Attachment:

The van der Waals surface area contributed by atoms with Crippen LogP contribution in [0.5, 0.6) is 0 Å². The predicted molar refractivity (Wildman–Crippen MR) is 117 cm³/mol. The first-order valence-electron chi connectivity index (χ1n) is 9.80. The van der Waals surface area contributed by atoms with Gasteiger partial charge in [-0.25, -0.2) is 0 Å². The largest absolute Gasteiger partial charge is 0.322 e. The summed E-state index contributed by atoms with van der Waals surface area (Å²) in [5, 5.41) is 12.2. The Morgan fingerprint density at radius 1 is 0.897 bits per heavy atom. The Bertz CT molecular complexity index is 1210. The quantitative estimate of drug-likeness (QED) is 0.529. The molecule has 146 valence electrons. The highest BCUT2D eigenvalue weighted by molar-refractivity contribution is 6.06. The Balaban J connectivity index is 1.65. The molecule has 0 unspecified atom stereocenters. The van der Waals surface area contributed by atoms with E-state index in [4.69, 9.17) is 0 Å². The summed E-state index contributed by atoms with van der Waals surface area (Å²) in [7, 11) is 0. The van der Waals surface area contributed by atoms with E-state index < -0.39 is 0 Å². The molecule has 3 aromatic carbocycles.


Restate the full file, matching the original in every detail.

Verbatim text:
The van der Waals surface area contributed by atoms with Crippen LogP contribution in [0.5, 0.6) is 0 Å². The predicted molar refractivity (Wildman–Crippen MR) is 117 cm³/mol. The first-order valence-electron chi connectivity index (χ1n) is 9.80. The van der Waals surface area contributed by atoms with Gasteiger partial charge in [-0.25, -0.2) is 0 Å². The largest absolute Gasteiger partial charge is 0.322 e. The summed E-state index contributed by atoms with van der Waals surface area (Å²) in [5, 5.41) is 12.2. The Morgan fingerprint density at radius 1 is 0.897 bits per heavy atom. The Bertz CT molecular complexity index is 1210. The quantitative estimate of drug-likeness (QED) is 0.529. The molecule has 146 valence electrons. The highest BCUT2D eigenvalue weighted by molar-refractivity contribution is 6.06. The Balaban J connectivity index is 1.65. The molecule has 0 unspecified atom stereocenters. The van der Waals surface area contributed by atoms with E-state index in [4.69, 9.17) is 0 Å². The summed E-state index contributed by atoms with van der Waals surface area (Å²) in [7, 11) is 0. The van der Waals surface area contributed by atoms with E-state index < -0.39 is 0 Å². The molecule has 3 aromatic carbocycles.